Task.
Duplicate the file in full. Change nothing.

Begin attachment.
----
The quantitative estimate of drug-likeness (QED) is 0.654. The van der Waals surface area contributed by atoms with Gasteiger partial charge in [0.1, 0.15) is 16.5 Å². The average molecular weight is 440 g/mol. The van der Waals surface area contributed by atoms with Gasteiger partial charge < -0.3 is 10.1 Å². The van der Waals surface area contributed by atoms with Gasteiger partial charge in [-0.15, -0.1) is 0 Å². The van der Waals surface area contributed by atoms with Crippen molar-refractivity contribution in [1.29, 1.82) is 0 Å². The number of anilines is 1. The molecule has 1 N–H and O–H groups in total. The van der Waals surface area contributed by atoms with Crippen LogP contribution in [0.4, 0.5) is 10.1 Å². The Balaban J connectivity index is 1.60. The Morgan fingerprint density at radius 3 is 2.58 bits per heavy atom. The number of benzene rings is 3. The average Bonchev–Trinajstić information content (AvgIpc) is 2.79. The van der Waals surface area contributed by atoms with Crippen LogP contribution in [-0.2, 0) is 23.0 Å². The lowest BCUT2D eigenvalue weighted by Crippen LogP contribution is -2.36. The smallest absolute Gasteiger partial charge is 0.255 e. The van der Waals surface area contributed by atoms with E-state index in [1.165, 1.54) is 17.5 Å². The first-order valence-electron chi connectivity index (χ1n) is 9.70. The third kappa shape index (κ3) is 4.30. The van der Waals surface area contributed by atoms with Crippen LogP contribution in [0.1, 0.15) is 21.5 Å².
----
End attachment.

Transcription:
The quantitative estimate of drug-likeness (QED) is 0.654. The van der Waals surface area contributed by atoms with Gasteiger partial charge in [0.1, 0.15) is 16.5 Å². The average molecular weight is 440 g/mol. The van der Waals surface area contributed by atoms with Gasteiger partial charge < -0.3 is 10.1 Å². The van der Waals surface area contributed by atoms with Gasteiger partial charge in [-0.15, -0.1) is 0 Å². The van der Waals surface area contributed by atoms with Crippen molar-refractivity contribution in [1.29, 1.82) is 0 Å². The number of anilines is 1. The molecule has 1 N–H and O–H groups in total. The van der Waals surface area contributed by atoms with Crippen LogP contribution in [0.4, 0.5) is 10.1 Å². The Balaban J connectivity index is 1.60. The Morgan fingerprint density at radius 3 is 2.58 bits per heavy atom. The number of benzene rings is 3. The average Bonchev–Trinajstić information content (AvgIpc) is 2.79. The van der Waals surface area contributed by atoms with Crippen LogP contribution in [-0.2, 0) is 23.0 Å². The lowest BCUT2D eigenvalue weighted by Crippen LogP contribution is -2.36. The smallest absolute Gasteiger partial charge is 0.255 e. The van der Waals surface area contributed by atoms with E-state index in [1.165, 1.54) is 17.5 Å². The first-order valence-electron chi connectivity index (χ1n) is 9.70. The third kappa shape index (κ3) is 4.30. The van der Waals surface area contributed by atoms with Crippen LogP contribution in [0.1, 0.15) is 21.5 Å².